How to do it: Lie on your back with hands above you and feet up so your knees are at 90 degrees. Straighten your leg until your heel is an inch from the floor and then return to the start position. Repeat with the other leg.
Why: By extending your legs and hovering your heels you work on your core stabilisers, not just your abs. That means you’re building muscle you can use on the sports field, not just see in the mirror.
9. Side Plank
How to do it: Lie on your left side with your legs straight and prop yourself onto your elbow. Brace your core and raise your hips until your body forms a straight line. Hold this position while breathing deeply. Roll over and repeat on the other side.
Why: The side plank is excellent for targeting a small muscle in your lower back, specifically the quadratus lumborum. Strengthening it is crucial for spine health and will help you avoid the notorious beginner’s back pain.
10. Bench / Triceps Dips
How to do it: Stand facing away from a bench, grab it with both hands at shoulder-width. Extend your legs and keep them together out in front of you. Slowly lower your body by flexing at the elbows until your arm at forearm create a 90-degree angle. Using your triceps, lift yourself back to the starting position.
Why: This is easy to do on a chair, stair or coffee table. It works the arms, chest and shoulders and is a great work out as it builds triceps effectively.
How to do it: Lie flat on your back with your knees bent at a 90-degree angle. Place your hands on either side of your head. Push your lower back into the floor as you lift your shoulders a few inches off the floor – make sure your lower back stays in contact with the ground at all times. Tense your abs hard at the top point of the movement, then return under control to the start position.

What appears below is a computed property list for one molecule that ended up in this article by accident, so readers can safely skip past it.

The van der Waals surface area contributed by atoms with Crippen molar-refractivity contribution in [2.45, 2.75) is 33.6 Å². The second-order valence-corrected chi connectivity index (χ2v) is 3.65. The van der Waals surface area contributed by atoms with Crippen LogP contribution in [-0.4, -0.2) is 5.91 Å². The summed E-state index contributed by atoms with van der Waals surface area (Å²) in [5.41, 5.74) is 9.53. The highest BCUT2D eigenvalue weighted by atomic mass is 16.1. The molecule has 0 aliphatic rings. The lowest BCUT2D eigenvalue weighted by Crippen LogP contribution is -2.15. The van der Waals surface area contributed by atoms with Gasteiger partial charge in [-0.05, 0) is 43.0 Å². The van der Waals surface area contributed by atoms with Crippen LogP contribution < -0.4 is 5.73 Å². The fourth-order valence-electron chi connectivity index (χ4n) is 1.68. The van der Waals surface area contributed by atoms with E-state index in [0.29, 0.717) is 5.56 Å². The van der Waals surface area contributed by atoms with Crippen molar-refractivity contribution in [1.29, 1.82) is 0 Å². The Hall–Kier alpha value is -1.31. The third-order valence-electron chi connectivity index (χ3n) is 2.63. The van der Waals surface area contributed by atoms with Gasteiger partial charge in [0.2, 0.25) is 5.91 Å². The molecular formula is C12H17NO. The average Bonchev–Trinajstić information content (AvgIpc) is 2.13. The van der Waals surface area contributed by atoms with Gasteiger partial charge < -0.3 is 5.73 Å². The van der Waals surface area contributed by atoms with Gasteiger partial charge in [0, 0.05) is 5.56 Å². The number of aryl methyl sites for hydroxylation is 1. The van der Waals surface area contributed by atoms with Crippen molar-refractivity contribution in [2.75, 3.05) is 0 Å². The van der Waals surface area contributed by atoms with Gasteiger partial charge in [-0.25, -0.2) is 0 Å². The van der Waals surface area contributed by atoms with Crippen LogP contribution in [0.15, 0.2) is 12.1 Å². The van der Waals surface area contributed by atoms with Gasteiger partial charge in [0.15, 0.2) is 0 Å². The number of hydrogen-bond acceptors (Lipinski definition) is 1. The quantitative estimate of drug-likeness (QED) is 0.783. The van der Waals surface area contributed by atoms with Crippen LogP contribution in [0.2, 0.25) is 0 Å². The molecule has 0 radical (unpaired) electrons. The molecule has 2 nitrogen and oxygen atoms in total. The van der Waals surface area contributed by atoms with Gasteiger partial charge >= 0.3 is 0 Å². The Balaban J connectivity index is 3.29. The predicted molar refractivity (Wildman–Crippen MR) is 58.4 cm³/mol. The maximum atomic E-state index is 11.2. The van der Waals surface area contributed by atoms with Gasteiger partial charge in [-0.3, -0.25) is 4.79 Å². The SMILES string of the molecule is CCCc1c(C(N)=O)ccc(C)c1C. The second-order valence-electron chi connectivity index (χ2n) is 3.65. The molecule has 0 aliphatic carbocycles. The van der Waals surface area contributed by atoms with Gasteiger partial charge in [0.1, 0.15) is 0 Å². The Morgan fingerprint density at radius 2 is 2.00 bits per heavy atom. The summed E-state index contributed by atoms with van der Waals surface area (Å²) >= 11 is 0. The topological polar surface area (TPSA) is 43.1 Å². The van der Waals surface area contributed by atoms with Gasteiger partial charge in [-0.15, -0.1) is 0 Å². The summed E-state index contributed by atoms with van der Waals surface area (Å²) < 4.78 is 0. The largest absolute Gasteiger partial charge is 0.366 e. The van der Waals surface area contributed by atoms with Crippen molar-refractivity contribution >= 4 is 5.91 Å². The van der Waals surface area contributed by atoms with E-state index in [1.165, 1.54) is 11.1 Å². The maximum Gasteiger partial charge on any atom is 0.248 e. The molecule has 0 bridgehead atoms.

Why: Crunches the midsection of your body. This ab curl exercise is an effective way of strengthening the front of your torso and core region of your body.
12. Lower Back Curl
How to do it: Lie down flat on your back with your arms by your sides. Slowly raise your chest upwards, with your arms down while you keep your head up. Once you’ve reached the furthest point up, hold that position for 10 seconds then lower yourself back down.
Why: People often forget the importance of back workouts, but they’re vital to develop all other muscle groups. This curl is great as it works the whole back as well as alleviates back pain from days at the desk.
13. Calf Raises
How to do it: Stand on the edge of a step with half of your foot balanced on it. With your toes pointing forwards, raise your heels off the floor and contract your calves. Hold the position for a moment, and then lower your heels below the platform, feeling a stretch in your calf muscles. Slowly return to the starting position.
Why: Calves are one of, or if not, the most difficult muscles to build. Isolating the calves to their own workout can benefit overall leg definition. Calf raises also help hamstring and glute strength. Different foot positions target different muscles. Toes pointing in hits the outer head harder, toes out work the inner head.
14. Shadow Boxing
How to do it: Adopt your closest Anthony Joshua fighting stance and bounce on your toes as you spar with an imaginary opponent. Dip and weave to your heart’s content.
Why: This exercise helps consolidate the rest of your workout as it benefits cardio strength, legs, core and arms. Jog on the spot between low- and high-intensity punching while your sweat drips for a cardio style workout.
Building the perfect workout routine requires a bit of thought but the payoff is well worth it.Once you really dial in what works best for your body, schedule, and goals, you save yourself untold amounts of time, energy, and frustration and can focus on just getting the work done and actually enjoying the process.
Don’t overlook the importance and power of overall program enjoyment and compliance.
The truth is if you stuck with even the worst of workout routines for long enough, you’d eventually reach a point where you’re at least decently satisfied with your results. The purpose of building a good workout routine is to get you there faster and ultimately get you to the point where you’re thrilled with what you’ve achieved.
So, you now know more about building effective workout routines than 95% of the people you see in the gym every day.
Put the knowledge to good use and let us know how it goes!